Thomas points us to this response to the whole "things that talk" literature. A snippet:

Letting the things become actors and intentionalities allow for the maintaining of a variety of scholarly tools and languages, while still appearing to do something new. Thus, rather than exploring the presence and effects of things as things, they are turned into something which we, as academics, can relate to immediately through our training, our languages and our perspectives on the world.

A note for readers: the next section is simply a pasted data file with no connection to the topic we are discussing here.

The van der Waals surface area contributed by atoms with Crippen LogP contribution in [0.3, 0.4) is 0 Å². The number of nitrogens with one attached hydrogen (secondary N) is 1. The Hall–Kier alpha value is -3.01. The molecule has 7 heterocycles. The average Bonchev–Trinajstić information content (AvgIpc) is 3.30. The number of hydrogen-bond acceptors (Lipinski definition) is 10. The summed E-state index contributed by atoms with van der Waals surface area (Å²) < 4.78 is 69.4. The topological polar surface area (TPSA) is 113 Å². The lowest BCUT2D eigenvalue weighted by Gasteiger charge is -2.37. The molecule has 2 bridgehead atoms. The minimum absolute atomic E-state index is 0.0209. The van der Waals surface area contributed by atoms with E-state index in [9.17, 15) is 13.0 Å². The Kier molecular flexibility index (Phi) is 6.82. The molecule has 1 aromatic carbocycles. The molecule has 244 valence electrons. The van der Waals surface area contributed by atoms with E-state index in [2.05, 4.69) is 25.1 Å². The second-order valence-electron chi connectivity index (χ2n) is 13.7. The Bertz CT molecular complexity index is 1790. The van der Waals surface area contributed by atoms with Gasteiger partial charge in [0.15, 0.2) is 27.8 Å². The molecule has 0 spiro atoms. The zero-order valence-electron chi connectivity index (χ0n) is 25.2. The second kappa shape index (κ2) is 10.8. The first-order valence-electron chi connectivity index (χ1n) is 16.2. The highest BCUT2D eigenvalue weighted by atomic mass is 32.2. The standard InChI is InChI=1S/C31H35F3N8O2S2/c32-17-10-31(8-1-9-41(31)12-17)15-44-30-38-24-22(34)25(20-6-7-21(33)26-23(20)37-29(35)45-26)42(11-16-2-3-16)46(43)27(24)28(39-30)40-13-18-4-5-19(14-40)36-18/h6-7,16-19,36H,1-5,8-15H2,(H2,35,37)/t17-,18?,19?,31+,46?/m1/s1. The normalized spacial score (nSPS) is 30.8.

To me, it seems parallel to what happened with the body in a lot of recent body theory (which I have written about elsewhere) – the work of Judith Butler springs to mind as an example – in which the problem of the body and materiality is raised specifically, but then it is subsequently, through philosophical tinkering, made into a subset of problems about language and consciousness. Thus, materiality is seemingly both explained and explained away, and analytical business continues as usual.

Thanks, Thomas!